Non-Equilibrium Molecular Dynamics Simulations of Confined Fluids in Contact with the Bulk
Understanding the atomic processes occurring at the interface of two dry or wet materials when they are brought together or moved with respect to one another is central to many technological problems, including adhesion, lubrication, friction, and wear.1-6 Although our understanding of static interfaces has advanced considerably, very little is known about dynamic interfaces at the molecular level. The classical physics of the continuum has historically provided most of the theoretical and computational tools for engineers. However, technology is now reaching to nanoscale dimensions where the continuum picture is no longer valid. Modern molecular simulation and microscopic experimental techniques provide excellent opportunities to tackle these problems. On the theoretical front, several molecular dynamics (MD) simulations have been carried out to study properties of thin films under shear. 7-22 On the experimental front, the surface-force apparatus (SFA) is commonly employed to study both static and dynamic properties of molecularly thin films sandwiched between two molecularly smooth surfaces.
A non-equilibrium molecular dynamics (MD) simulation study is reported of the structural and rheological properties of confined n-decane between two Au(111) surfaces in contact with its bulk under constant normal loads or constant heights. In the constant-load MD simulations, it was observed that fluid molecules were squeezed out of the pore continuously in a single simulation upon compression, whereas fluid molecules in the bulk were soaked into the pore when applied normal load was released. Pore separation depends on bulk pressure under the same normal load and approaches a steady value as normal load increases. In the constant-height simulations, density, velocity, and orientational profiles of the confined film were accumulated along the Z (perpendicular to the walls) and Y (parallel to the walls and finite due to the bulk) directions. These distributions are not uniform not only along the Z direction but also along the Y direction, particularly for weak fluid-wall interactions. The shear-thinning behavior and ‘slip’ boundary conditions were also studied in this work. Even though the shear thinning behavior was reported by several studies before, the number of particles was fixed and the bulk condition was unknown in those simulations. The simulation geometry employed in this work is closer to that of surface force apparatus (SFA) experiments and of engine lubricating systems where confined liquid is in contact with its bulk.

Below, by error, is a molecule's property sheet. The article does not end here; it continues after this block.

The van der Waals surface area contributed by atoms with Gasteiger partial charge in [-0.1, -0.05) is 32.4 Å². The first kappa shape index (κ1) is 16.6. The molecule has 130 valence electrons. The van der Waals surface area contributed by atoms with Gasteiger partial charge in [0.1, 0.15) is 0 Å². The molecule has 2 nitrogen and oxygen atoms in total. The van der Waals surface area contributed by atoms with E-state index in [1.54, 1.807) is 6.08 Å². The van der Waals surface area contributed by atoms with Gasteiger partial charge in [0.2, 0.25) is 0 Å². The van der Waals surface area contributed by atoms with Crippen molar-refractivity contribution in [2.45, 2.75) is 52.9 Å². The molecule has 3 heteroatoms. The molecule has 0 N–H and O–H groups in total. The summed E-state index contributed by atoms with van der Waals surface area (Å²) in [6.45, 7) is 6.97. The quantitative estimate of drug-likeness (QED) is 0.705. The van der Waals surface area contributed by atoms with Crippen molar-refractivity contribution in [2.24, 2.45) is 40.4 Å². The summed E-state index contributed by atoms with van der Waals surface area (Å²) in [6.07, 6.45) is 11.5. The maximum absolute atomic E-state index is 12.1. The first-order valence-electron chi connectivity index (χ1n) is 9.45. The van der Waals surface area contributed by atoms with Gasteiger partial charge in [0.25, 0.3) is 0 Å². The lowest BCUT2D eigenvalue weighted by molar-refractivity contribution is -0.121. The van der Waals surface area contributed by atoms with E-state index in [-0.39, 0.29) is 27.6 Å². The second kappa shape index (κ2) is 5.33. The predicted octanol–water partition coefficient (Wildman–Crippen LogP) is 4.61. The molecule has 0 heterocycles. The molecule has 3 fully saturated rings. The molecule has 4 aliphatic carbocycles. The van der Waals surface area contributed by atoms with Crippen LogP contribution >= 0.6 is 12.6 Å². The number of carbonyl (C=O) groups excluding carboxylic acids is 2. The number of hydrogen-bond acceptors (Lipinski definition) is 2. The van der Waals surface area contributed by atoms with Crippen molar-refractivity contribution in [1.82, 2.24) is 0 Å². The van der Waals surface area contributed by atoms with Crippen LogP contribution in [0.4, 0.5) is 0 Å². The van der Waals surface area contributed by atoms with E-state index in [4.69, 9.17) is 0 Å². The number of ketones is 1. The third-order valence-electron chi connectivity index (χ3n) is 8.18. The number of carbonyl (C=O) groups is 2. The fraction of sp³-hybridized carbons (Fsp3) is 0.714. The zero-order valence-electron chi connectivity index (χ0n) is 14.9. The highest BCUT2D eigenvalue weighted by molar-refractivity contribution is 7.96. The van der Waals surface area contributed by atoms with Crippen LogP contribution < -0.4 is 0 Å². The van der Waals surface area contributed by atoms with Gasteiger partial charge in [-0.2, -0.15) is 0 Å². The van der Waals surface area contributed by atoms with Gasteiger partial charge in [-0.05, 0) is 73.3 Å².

Illustration of the simulation box. Fluid particles are filled in both confined and bulk regions. Both walls are kept at either constant height or constant normal load while the bulk pressure is kept constant for all simulations. The top and bottom walls move in opposite directions along X-axis at constant velocity U*. Z and Y directions are finite due to confined walls and bulk fluids, respectively, while X direction is infinite through periodic boundary condition. The pore size was either kept constant in constant-height simulations or varied with the specified normal loads in constant-load simulations. During simulations, fluid molecules in both confined and bulk regions can exchange. When the system (confined fluid + its bulk) reaches steady-state, there is a flow along the X direction, but not the Y and Z directions if shear is applied along the X direction. Using this strategy one could overcome the difficulty of inserting or deleting molecules, especially for longer molecule chains.
To maintain the bulk pressure in MD (both constant-load and constant-height) simulations, we assume that there is a virtual piston contacting with the bulk on each side of the simulation cell. We added the following equation of motion for the piston:
3. Properties of confined fluids (not uniform in X and Y directions):
Density profiles in 2D
Orientation profiles in 2D
Velocity profiles and shear viscosity
4. Animation of 'squeezed out' confined fluids:
Click here to download the movie file [9.1 MB]
338 n-decane molecules confined by Au(111)
[Top] [Back] [Home]
January 21, 2002.